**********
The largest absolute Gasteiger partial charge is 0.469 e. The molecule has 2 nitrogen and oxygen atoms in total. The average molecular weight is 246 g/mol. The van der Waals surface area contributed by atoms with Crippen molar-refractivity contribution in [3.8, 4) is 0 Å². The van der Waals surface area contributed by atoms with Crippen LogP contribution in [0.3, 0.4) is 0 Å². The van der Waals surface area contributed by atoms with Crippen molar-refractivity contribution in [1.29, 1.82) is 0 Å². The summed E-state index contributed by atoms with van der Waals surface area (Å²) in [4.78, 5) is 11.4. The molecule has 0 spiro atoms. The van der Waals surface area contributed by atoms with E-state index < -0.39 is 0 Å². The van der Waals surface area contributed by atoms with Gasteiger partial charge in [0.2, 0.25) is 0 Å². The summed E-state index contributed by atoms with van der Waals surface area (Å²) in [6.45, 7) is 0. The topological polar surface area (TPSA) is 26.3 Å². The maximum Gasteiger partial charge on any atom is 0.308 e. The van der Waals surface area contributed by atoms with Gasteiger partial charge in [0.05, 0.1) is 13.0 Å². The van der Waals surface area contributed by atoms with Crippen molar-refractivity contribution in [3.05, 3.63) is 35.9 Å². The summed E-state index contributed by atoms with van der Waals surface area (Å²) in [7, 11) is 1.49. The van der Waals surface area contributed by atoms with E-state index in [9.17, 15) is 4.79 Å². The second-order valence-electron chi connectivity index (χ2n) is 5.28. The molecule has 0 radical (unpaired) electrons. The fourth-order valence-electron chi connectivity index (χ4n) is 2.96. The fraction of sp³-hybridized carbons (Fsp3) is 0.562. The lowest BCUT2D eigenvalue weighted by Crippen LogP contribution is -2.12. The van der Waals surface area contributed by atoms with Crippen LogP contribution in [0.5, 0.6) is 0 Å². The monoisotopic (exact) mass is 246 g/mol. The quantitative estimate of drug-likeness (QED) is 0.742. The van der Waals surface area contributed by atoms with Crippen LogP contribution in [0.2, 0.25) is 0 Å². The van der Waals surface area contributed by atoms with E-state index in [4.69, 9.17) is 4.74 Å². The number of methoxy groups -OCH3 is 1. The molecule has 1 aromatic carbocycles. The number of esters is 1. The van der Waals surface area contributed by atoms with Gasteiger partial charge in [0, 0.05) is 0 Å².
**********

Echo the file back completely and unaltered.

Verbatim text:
The largest absolute Gasteiger partial charge is 0.469 e. The molecule has 2 nitrogen and oxygen atoms in total. The average molecular weight is 246 g/mol. The van der Waals surface area contributed by atoms with Crippen molar-refractivity contribution in [3.8, 4) is 0 Å². The van der Waals surface area contributed by atoms with Crippen LogP contribution in [0.3, 0.4) is 0 Å². The van der Waals surface area contributed by atoms with Crippen molar-refractivity contribution in [1.29, 1.82) is 0 Å². The summed E-state index contributed by atoms with van der Waals surface area (Å²) in [4.78, 5) is 11.4. The molecule has 0 spiro atoms. The van der Waals surface area contributed by atoms with E-state index < -0.39 is 0 Å². The van der Waals surface area contributed by atoms with Gasteiger partial charge in [0.2, 0.25) is 0 Å². The summed E-state index contributed by atoms with van der Waals surface area (Å²) in [6.45, 7) is 0. The topological polar surface area (TPSA) is 26.3 Å². The maximum Gasteiger partial charge on any atom is 0.308 e. The van der Waals surface area contributed by atoms with Gasteiger partial charge in [0.05, 0.1) is 13.0 Å². The van der Waals surface area contributed by atoms with Crippen molar-refractivity contribution in [3.05, 3.63) is 35.9 Å². The summed E-state index contributed by atoms with van der Waals surface area (Å²) in [7, 11) is 1.49. The van der Waals surface area contributed by atoms with E-state index in [9.17, 15) is 4.79 Å². The second-order valence-electron chi connectivity index (χ2n) is 5.28. The molecule has 0 radical (unpaired) electrons. The fourth-order valence-electron chi connectivity index (χ4n) is 2.96. The fraction of sp³-hybridized carbons (Fsp3) is 0.562. The lowest BCUT2D eigenvalue weighted by Crippen LogP contribution is -2.12. The van der Waals surface area contributed by atoms with Crippen LogP contribution in [0.5, 0.6) is 0 Å². The monoisotopic (exact) mass is 246 g/mol. The quantitative estimate of drug-likeness (QED) is 0.742. The van der Waals surface area contributed by atoms with Crippen LogP contribution in [0.2, 0.25) is 0 Å². The van der Waals surface area contributed by atoms with E-state index in [4.69, 9.17) is 4.74 Å². The number of methoxy groups -OCH3 is 1. The molecule has 1 aromatic carbocycles. The number of esters is 1. The van der Waals surface area contributed by atoms with Gasteiger partial charge in [0, 0.05) is 0 Å².